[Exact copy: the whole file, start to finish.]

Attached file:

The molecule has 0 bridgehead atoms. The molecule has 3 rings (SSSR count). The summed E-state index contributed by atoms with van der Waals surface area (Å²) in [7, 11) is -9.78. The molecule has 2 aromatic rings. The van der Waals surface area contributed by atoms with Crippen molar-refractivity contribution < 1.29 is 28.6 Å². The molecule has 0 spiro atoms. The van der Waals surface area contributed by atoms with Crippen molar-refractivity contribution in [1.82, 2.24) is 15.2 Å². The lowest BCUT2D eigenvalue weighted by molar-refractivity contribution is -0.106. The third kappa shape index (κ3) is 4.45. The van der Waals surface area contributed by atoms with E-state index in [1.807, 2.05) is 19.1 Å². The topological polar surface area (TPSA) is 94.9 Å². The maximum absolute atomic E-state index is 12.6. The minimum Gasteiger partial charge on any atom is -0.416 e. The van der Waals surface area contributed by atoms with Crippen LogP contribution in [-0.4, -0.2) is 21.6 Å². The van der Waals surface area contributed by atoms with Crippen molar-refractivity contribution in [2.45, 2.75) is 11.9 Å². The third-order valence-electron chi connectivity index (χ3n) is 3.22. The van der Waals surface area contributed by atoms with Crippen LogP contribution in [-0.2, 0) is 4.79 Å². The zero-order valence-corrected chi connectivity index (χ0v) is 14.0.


The molecule has 0 bridgehead atoms. The molecule has 3 rings (SSSR count). The summed E-state index contributed by atoms with van der Waals surface area (Å²) in [7, 11) is -9.78. The molecule has 2 aromatic rings. The van der Waals surface area contributed by atoms with Crippen molar-refractivity contribution < 1.29 is 28.6 Å². The molecule has 0 spiro atoms. The van der Waals surface area contributed by atoms with Crippen molar-refractivity contribution in [1.82, 2.24) is 15.2 Å². The lowest BCUT2D eigenvalue weighted by molar-refractivity contribution is -0.106. The third kappa shape index (κ3) is 4.45. The van der Waals surface area contributed by atoms with E-state index in [1.807, 2.05) is 19.1 Å². The topological polar surface area (TPSA) is 94.9 Å². The maximum absolute atomic E-state index is 12.6. The minimum Gasteiger partial charge on any atom is -0.416 e. The van der Waals surface area contributed by atoms with Crippen LogP contribution in [-0.4, -0.2) is 21.6 Å². The van der Waals surface area contributed by atoms with Crippen molar-refractivity contribution in [2.45, 2.75) is 11.9 Å². The third-order valence-electron chi connectivity index (χ3n) is 3.22. The van der Waals surface area contributed by atoms with Crippen LogP contribution in [-0.2, 0) is 4.79 Å². The zero-order valence-corrected chi connectivity index (χ0v) is 14.0.